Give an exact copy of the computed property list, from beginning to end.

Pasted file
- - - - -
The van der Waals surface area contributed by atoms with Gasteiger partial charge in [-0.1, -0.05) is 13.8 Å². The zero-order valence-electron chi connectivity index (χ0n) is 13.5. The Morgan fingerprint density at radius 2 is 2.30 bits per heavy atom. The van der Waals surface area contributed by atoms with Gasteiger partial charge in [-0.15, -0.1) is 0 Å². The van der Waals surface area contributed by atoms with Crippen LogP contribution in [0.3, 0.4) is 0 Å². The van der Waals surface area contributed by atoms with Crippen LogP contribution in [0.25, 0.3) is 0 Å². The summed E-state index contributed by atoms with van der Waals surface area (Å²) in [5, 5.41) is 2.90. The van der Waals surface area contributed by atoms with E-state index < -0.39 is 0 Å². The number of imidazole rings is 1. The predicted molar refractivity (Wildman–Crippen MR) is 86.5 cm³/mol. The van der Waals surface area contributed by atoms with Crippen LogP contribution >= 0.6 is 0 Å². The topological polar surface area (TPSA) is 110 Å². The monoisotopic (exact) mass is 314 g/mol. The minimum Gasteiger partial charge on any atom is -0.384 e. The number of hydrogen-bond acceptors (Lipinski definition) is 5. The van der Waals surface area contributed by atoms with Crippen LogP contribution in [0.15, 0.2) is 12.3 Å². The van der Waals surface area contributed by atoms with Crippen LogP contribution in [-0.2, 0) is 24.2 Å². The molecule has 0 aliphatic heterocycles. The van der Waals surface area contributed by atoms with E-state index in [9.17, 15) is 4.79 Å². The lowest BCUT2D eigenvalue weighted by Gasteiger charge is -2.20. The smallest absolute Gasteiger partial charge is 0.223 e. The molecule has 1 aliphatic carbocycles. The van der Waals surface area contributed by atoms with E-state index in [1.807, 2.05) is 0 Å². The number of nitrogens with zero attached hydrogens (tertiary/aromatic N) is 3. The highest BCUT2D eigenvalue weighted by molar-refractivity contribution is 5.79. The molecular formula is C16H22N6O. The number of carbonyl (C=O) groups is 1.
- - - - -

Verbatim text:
The van der Waals surface area contributed by atoms with Gasteiger partial charge in [-0.1, -0.05) is 13.8 Å². The zero-order valence-electron chi connectivity index (χ0n) is 13.5. The Morgan fingerprint density at radius 2 is 2.30 bits per heavy atom. The van der Waals surface area contributed by atoms with Gasteiger partial charge in [-0.15, -0.1) is 0 Å². The van der Waals surface area contributed by atoms with Crippen LogP contribution in [0.3, 0.4) is 0 Å². The van der Waals surface area contributed by atoms with Crippen LogP contribution in [0.25, 0.3) is 0 Å². The summed E-state index contributed by atoms with van der Waals surface area (Å²) in [5, 5.41) is 2.90. The van der Waals surface area contributed by atoms with E-state index < -0.39 is 0 Å². The number of imidazole rings is 1. The predicted molar refractivity (Wildman–Crippen MR) is 86.5 cm³/mol. The van der Waals surface area contributed by atoms with Crippen LogP contribution >= 0.6 is 0 Å². The topological polar surface area (TPSA) is 110 Å². The monoisotopic (exact) mass is 314 g/mol. The minimum Gasteiger partial charge on any atom is -0.384 e. The number of hydrogen-bond acceptors (Lipinski definition) is 5. The van der Waals surface area contributed by atoms with Crippen LogP contribution in [0.15, 0.2) is 12.3 Å². The van der Waals surface area contributed by atoms with Crippen LogP contribution in [-0.2, 0) is 24.2 Å². The molecule has 0 aliphatic heterocycles. The van der Waals surface area contributed by atoms with E-state index in [9.17, 15) is 4.79 Å². The lowest BCUT2D eigenvalue weighted by Gasteiger charge is -2.20. The smallest absolute Gasteiger partial charge is 0.223 e. The molecule has 1 aliphatic carbocycles. The van der Waals surface area contributed by atoms with E-state index in [1.807, 2.05) is 0 Å². The number of nitrogens with zero attached hydrogens (tertiary/aromatic N) is 3. The highest BCUT2D eigenvalue weighted by molar-refractivity contribution is 5.79. The molecular formula is C16H22N6O. The number of carbonyl (C=O) groups is 1.